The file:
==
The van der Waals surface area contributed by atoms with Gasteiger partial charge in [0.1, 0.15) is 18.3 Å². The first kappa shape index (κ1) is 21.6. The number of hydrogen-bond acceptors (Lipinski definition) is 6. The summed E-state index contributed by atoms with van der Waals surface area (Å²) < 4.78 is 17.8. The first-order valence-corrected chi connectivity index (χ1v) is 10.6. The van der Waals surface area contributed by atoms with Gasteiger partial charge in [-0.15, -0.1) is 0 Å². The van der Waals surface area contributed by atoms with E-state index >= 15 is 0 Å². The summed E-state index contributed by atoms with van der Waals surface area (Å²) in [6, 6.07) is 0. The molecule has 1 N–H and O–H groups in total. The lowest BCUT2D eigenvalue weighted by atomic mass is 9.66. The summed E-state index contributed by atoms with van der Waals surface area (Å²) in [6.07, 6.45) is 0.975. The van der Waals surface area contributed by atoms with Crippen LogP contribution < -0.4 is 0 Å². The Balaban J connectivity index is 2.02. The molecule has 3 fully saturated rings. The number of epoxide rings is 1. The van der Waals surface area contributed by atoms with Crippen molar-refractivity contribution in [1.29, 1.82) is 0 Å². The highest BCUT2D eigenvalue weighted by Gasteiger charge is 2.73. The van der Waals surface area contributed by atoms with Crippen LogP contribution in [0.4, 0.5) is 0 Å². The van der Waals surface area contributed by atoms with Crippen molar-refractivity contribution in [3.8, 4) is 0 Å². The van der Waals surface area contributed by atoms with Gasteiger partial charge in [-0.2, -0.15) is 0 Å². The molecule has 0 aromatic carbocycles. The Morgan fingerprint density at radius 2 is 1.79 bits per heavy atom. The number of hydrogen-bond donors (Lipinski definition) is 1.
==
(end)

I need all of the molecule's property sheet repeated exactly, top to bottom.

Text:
The van der Waals surface area contributed by atoms with Gasteiger partial charge in [0.1, 0.15) is 18.3 Å². The first kappa shape index (κ1) is 21.6. The number of hydrogen-bond acceptors (Lipinski definition) is 6. The summed E-state index contributed by atoms with van der Waals surface area (Å²) < 4.78 is 17.8. The first-order valence-corrected chi connectivity index (χ1v) is 10.6. The van der Waals surface area contributed by atoms with Gasteiger partial charge in [-0.15, -0.1) is 0 Å². The van der Waals surface area contributed by atoms with E-state index >= 15 is 0 Å². The summed E-state index contributed by atoms with van der Waals surface area (Å²) in [6, 6.07) is 0. The molecule has 1 N–H and O–H groups in total. The lowest BCUT2D eigenvalue weighted by atomic mass is 9.66. The summed E-state index contributed by atoms with van der Waals surface area (Å²) in [6.07, 6.45) is 0.975. The van der Waals surface area contributed by atoms with Crippen LogP contribution < -0.4 is 0 Å². The Balaban J connectivity index is 2.02. The molecule has 3 fully saturated rings. The number of epoxide rings is 1. The van der Waals surface area contributed by atoms with Crippen molar-refractivity contribution in [1.29, 1.82) is 0 Å². The highest BCUT2D eigenvalue weighted by Gasteiger charge is 2.73. The van der Waals surface area contributed by atoms with Crippen LogP contribution in [0.4, 0.5) is 0 Å². The van der Waals surface area contributed by atoms with Crippen molar-refractivity contribution in [3.8, 4) is 0 Å². The van der Waals surface area contributed by atoms with Gasteiger partial charge in [-0.2, -0.15) is 0 Å². The molecule has 0 aromatic carbocycles. The Morgan fingerprint density at radius 2 is 1.79 bits per heavy atom. The number of hydrogen-bond donors (Lipinski definition) is 1.